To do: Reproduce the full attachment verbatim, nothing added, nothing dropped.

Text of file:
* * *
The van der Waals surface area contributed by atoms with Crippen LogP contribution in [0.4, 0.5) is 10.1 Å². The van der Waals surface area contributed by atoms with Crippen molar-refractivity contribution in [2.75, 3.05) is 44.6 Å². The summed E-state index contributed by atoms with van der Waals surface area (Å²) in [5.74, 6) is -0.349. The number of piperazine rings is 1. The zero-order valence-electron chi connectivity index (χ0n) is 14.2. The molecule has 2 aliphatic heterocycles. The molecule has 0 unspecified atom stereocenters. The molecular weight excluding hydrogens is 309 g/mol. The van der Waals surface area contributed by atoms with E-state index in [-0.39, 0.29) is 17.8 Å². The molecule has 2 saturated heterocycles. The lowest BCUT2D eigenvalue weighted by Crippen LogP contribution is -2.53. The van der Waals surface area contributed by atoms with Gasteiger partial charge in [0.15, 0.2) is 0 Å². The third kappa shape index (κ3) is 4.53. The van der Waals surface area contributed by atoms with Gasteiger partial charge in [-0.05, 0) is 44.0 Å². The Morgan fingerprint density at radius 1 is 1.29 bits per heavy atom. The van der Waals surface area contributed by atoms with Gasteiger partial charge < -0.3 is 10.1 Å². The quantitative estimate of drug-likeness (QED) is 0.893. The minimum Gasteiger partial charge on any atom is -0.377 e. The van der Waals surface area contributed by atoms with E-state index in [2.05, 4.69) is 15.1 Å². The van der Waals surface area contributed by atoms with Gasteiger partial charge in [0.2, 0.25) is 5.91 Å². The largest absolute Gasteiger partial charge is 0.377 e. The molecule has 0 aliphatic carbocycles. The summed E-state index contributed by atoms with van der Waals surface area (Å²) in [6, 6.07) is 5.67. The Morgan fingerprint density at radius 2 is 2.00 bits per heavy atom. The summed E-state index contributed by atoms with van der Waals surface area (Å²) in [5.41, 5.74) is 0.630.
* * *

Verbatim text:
The van der Waals surface area contributed by atoms with Crippen LogP contribution in [0.4, 0.5) is 10.1 Å². The van der Waals surface area contributed by atoms with Crippen molar-refractivity contribution in [2.75, 3.05) is 44.6 Å². The summed E-state index contributed by atoms with van der Waals surface area (Å²) in [5.74, 6) is -0.349. The number of piperazine rings is 1. The zero-order valence-electron chi connectivity index (χ0n) is 14.2. The molecule has 2 aliphatic heterocycles. The molecule has 0 unspecified atom stereocenters. The molecular weight excluding hydrogens is 309 g/mol. The van der Waals surface area contributed by atoms with E-state index in [-0.39, 0.29) is 17.8 Å². The molecule has 2 saturated heterocycles. The lowest BCUT2D eigenvalue weighted by Crippen LogP contribution is -2.53. The van der Waals surface area contributed by atoms with Gasteiger partial charge in [0.15, 0.2) is 0 Å². The third kappa shape index (κ3) is 4.53. The van der Waals surface area contributed by atoms with Gasteiger partial charge in [-0.05, 0) is 44.0 Å². The Morgan fingerprint density at radius 1 is 1.29 bits per heavy atom. The van der Waals surface area contributed by atoms with Gasteiger partial charge < -0.3 is 10.1 Å². The quantitative estimate of drug-likeness (QED) is 0.893. The minimum Gasteiger partial charge on any atom is -0.377 e. The van der Waals surface area contributed by atoms with E-state index in [2.05, 4.69) is 15.1 Å². The van der Waals surface area contributed by atoms with Gasteiger partial charge in [0.2, 0.25) is 5.91 Å². The largest absolute Gasteiger partial charge is 0.377 e. The molecule has 0 aliphatic carbocycles. The summed E-state index contributed by atoms with van der Waals surface area (Å²) in [6, 6.07) is 5.67. The Morgan fingerprint density at radius 2 is 2.00 bits per heavy atom. The summed E-state index contributed by atoms with van der Waals surface area (Å²) in [5.41, 5.74) is 0.630.